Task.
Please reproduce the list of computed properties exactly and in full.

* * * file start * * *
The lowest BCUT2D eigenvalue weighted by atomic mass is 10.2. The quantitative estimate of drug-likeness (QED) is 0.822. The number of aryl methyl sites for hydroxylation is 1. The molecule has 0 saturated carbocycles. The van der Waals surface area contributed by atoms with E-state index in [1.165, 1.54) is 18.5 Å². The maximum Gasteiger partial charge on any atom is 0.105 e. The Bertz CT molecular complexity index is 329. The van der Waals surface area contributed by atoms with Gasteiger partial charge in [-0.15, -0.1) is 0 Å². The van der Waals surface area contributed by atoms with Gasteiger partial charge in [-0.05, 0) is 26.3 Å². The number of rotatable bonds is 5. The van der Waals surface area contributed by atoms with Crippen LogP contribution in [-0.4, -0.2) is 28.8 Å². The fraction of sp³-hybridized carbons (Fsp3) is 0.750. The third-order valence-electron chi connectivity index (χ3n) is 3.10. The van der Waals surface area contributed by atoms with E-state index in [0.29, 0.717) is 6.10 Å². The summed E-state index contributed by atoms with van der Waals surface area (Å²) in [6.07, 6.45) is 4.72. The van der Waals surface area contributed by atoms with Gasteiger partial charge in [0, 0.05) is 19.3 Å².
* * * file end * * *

The lowest BCUT2D eigenvalue weighted by atomic mass is 10.2. The quantitative estimate of drug-likeness (QED) is 0.822. The number of aryl methyl sites for hydroxylation is 1. The molecule has 0 saturated carbocycles. The van der Waals surface area contributed by atoms with E-state index in [1.165, 1.54) is 18.5 Å². The maximum Gasteiger partial charge on any atom is 0.105 e. The Bertz CT molecular complexity index is 329. The van der Waals surface area contributed by atoms with Gasteiger partial charge in [-0.15, -0.1) is 0 Å². The van der Waals surface area contributed by atoms with Gasteiger partial charge in [-0.05, 0) is 26.3 Å². The number of rotatable bonds is 5. The van der Waals surface area contributed by atoms with Crippen LogP contribution in [-0.4, -0.2) is 28.8 Å². The fraction of sp³-hybridized carbons (Fsp3) is 0.750. The third-order valence-electron chi connectivity index (χ3n) is 3.10. The van der Waals surface area contributed by atoms with E-state index in [0.29, 0.717) is 6.10 Å². The summed E-state index contributed by atoms with van der Waals surface area (Å²) in [6.07, 6.45) is 4.72. The van der Waals surface area contributed by atoms with Gasteiger partial charge in [0, 0.05) is 19.3 Å².